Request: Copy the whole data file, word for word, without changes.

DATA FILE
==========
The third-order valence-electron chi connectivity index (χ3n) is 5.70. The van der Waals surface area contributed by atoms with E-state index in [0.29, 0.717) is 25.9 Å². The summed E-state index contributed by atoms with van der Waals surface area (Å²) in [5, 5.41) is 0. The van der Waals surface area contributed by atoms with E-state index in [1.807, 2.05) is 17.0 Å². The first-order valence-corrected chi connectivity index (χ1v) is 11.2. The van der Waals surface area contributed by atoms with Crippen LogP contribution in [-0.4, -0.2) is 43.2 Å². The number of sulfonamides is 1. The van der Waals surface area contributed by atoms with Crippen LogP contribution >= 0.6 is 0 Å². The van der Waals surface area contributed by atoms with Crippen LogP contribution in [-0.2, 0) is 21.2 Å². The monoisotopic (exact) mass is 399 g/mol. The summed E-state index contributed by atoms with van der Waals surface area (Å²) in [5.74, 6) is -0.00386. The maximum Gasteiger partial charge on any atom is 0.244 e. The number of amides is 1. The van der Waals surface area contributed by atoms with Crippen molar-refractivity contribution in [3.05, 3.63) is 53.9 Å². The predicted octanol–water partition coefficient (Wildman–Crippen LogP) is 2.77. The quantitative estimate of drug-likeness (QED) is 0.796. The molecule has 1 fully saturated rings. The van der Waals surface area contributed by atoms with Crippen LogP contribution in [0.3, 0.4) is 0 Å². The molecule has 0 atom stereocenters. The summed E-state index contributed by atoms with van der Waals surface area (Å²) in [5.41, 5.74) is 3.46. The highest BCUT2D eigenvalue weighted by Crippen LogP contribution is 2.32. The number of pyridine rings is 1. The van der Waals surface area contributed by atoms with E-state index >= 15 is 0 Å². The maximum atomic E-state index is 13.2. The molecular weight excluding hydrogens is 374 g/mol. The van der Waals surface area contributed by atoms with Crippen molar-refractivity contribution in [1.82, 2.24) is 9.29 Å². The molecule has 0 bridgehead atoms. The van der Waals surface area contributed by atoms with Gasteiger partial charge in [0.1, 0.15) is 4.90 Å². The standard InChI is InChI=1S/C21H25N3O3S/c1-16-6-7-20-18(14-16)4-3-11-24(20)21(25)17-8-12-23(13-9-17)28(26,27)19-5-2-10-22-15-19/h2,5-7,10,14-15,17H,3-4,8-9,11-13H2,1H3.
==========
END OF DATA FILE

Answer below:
The third-order valence-electron chi connectivity index (χ3n) is 5.70. The van der Waals surface area contributed by atoms with E-state index in [0.29, 0.717) is 25.9 Å². The summed E-state index contributed by atoms with van der Waals surface area (Å²) in [5, 5.41) is 0. The van der Waals surface area contributed by atoms with E-state index in [1.807, 2.05) is 17.0 Å². The first-order valence-corrected chi connectivity index (χ1v) is 11.2. The van der Waals surface area contributed by atoms with Crippen LogP contribution in [-0.4, -0.2) is 43.2 Å². The number of sulfonamides is 1. The van der Waals surface area contributed by atoms with Crippen LogP contribution >= 0.6 is 0 Å². The van der Waals surface area contributed by atoms with Crippen LogP contribution in [-0.2, 0) is 21.2 Å². The monoisotopic (exact) mass is 399 g/mol. The summed E-state index contributed by atoms with van der Waals surface area (Å²) in [5.74, 6) is -0.00386. The maximum Gasteiger partial charge on any atom is 0.244 e. The number of amides is 1. The van der Waals surface area contributed by atoms with Crippen molar-refractivity contribution in [3.05, 3.63) is 53.9 Å². The predicted octanol–water partition coefficient (Wildman–Crippen LogP) is 2.77. The quantitative estimate of drug-likeness (QED) is 0.796. The molecule has 1 fully saturated rings. The van der Waals surface area contributed by atoms with Crippen LogP contribution in [0.3, 0.4) is 0 Å². The molecule has 0 atom stereocenters. The summed E-state index contributed by atoms with van der Waals surface area (Å²) in [5.41, 5.74) is 3.46. The highest BCUT2D eigenvalue weighted by Crippen LogP contribution is 2.32. The number of pyridine rings is 1. The van der Waals surface area contributed by atoms with E-state index >= 15 is 0 Å². The maximum atomic E-state index is 13.2. The molecular weight excluding hydrogens is 374 g/mol. The van der Waals surface area contributed by atoms with Crippen molar-refractivity contribution in [1.82, 2.24) is 9.29 Å². The molecule has 0 bridgehead atoms. The van der Waals surface area contributed by atoms with Gasteiger partial charge in [0.1, 0.15) is 4.90 Å². The standard InChI is InChI=1S/C21H25N3O3S/c1-16-6-7-20-18(14-16)4-3-11-24(20)21(25)17-8-12-23(13-9-17)28(26,27)19-5-2-10-22-15-19/h2,5-7,10,14-15,17H,3-4,8-9,11-13H2,1H3.